They say hindsight is 2020 vision. I’m old but my last test at the eye doctor confirmed 20/15 vision. Two cataract surgeries and a slight magnification of the new lenses probably helped with the score.
Anything from outstretched fingertips to eyes is a bit blurry without glasses. Yet, I, as with many of us, suffer from hindsight bias.
Hindsight bias, also known as the knew-it-all-along phenomenon or creeping determinism, refers to the common tendency for people to perceive events that have already occurred as having been more predictable than they actually were before the events took place. As a result, people often believe, after an event has occurred, that they would have predicted, or perhaps even would have known with a high degree of certainty, what the outcome of the event would have been, before the event occurred.
Uh, say what?
In simpler terms, we knew something would happen a certain way but only after it already happened. It’s much easier to figure something out after we know what’s going on than it is before we knew it.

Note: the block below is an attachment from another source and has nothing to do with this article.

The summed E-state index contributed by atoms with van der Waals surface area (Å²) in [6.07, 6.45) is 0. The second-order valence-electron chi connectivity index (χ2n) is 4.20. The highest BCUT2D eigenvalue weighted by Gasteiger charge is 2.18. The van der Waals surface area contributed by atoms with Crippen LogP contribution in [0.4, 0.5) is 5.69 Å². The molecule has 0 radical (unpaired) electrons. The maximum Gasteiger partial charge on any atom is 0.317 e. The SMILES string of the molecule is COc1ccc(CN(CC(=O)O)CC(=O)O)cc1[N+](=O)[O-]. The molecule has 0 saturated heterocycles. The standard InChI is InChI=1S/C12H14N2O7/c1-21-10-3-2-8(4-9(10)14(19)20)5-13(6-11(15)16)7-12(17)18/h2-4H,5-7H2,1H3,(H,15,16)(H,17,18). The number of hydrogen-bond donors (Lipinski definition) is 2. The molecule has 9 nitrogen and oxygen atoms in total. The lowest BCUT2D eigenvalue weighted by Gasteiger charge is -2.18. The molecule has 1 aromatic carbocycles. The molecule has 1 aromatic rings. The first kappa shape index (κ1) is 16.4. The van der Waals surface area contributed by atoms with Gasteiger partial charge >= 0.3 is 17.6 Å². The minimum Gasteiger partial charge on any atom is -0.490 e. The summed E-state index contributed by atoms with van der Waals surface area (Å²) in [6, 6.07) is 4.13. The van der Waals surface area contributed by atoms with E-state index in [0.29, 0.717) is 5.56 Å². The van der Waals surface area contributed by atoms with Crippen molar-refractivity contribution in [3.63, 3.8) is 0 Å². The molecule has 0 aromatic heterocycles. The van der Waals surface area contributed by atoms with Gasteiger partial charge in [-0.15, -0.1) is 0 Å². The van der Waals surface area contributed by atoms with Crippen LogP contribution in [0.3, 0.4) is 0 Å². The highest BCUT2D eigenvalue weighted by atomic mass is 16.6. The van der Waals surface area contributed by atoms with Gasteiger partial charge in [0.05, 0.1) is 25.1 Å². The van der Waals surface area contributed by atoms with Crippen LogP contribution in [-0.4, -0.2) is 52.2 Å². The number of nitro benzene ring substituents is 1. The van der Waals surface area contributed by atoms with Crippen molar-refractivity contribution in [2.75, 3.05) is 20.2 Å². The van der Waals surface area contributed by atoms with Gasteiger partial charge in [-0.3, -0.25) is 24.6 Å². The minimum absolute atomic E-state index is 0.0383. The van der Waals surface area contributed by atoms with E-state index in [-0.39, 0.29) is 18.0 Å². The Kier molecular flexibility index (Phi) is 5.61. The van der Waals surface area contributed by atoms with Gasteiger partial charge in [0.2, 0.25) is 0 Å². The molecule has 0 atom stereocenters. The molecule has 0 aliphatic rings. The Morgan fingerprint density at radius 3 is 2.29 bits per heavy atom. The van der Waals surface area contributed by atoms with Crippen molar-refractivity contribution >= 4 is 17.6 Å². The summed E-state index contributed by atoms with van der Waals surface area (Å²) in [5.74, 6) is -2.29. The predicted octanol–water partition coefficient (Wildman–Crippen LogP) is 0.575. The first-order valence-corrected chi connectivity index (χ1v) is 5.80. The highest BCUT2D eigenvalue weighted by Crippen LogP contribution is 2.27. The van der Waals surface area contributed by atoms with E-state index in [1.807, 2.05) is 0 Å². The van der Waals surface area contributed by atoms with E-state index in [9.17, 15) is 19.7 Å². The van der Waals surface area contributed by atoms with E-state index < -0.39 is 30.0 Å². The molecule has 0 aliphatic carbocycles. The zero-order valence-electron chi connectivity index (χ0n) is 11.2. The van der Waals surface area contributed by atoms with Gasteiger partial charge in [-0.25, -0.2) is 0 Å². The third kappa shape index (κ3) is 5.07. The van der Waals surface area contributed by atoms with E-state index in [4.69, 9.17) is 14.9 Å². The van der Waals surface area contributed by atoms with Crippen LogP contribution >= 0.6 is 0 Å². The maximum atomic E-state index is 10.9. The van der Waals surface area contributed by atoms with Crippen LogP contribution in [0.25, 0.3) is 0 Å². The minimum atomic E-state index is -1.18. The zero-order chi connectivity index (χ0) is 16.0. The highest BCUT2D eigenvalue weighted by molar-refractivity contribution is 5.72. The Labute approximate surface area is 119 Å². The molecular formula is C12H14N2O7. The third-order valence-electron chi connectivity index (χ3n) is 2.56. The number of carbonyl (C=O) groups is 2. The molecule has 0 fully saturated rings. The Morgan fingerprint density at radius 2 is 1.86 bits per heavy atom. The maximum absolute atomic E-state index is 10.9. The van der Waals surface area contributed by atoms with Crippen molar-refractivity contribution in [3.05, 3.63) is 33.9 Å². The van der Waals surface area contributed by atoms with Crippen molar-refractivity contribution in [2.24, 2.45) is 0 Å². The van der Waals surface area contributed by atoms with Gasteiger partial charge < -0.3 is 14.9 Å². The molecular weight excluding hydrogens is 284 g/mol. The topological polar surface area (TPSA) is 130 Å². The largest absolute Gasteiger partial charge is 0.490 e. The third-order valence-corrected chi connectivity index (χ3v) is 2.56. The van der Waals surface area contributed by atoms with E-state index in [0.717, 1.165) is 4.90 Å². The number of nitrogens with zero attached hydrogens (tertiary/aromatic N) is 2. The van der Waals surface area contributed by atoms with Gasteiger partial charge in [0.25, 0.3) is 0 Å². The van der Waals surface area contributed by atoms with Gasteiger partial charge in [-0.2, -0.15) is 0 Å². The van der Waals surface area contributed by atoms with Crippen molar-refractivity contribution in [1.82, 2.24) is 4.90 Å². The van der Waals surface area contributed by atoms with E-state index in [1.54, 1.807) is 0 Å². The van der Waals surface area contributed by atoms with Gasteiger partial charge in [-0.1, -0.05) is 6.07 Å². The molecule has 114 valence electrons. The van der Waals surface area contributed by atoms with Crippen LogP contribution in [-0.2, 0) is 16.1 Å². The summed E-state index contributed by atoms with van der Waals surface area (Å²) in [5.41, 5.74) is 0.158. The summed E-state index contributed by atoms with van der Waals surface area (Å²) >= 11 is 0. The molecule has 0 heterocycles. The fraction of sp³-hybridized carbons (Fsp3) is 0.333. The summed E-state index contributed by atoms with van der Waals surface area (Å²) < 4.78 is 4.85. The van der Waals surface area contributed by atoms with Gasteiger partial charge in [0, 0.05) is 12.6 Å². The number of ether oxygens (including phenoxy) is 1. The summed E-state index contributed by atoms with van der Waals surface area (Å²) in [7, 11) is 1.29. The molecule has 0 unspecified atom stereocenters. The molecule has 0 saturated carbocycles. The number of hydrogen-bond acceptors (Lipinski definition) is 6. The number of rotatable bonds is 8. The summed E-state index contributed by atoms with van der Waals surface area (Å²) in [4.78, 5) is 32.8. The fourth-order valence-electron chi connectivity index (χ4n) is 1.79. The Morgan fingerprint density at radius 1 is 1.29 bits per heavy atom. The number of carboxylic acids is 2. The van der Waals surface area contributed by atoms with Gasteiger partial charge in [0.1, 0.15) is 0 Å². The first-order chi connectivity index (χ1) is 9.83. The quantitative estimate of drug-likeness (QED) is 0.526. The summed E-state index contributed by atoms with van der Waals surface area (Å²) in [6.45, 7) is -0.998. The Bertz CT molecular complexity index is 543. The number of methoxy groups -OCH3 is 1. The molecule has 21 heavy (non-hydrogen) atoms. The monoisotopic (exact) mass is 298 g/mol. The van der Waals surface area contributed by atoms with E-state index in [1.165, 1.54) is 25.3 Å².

Does that make sense?
Hindsight bias may cause distortions of our memories of what we knew and/or believed before an event occurred, and is a significant source of overconfidence regarding our ability to predict the outcomes of future events.
Sometimes we think more of ourselves than we should.
I did not predict the outcome of our search for whatever was causing my symptoms. ALS is a disease of exclusion and I spent months pouring over hundreds of research papers and articles in a curious but perhaps vain attempt to help with the diagnosis.
The trip to Mayo Clinic was eventful in many respects. Mayo Clinic’s methodology is unlike anything I have experienced. Their entire staff was warm and friendly yet professional and very efficient. My neurologist looked over the detailed records I offered and asked me what I thought was going on.
I had a list.
ALS was on top.
Examples of hindsight bias can be seen in the writings of historians describing outcomes of battles, physicians recalling clinical trials, and in judicial systems as individuals attribute responsibility on the basis of the supposed predictability of accidents
That was not hindsight bias. It took nearly 18 months to reach a conclusion of three possibilities. ALS. Paraneoplastic syndrome (I have an overactive immune system. And a dark horse called thoracic radiculopathy.
If I could back up my hindsight about a year we would have lived it differently, but that’s another issue. Hindsight is 2020 vision. It’s easier to make judgements and rewrite motivation after the fact.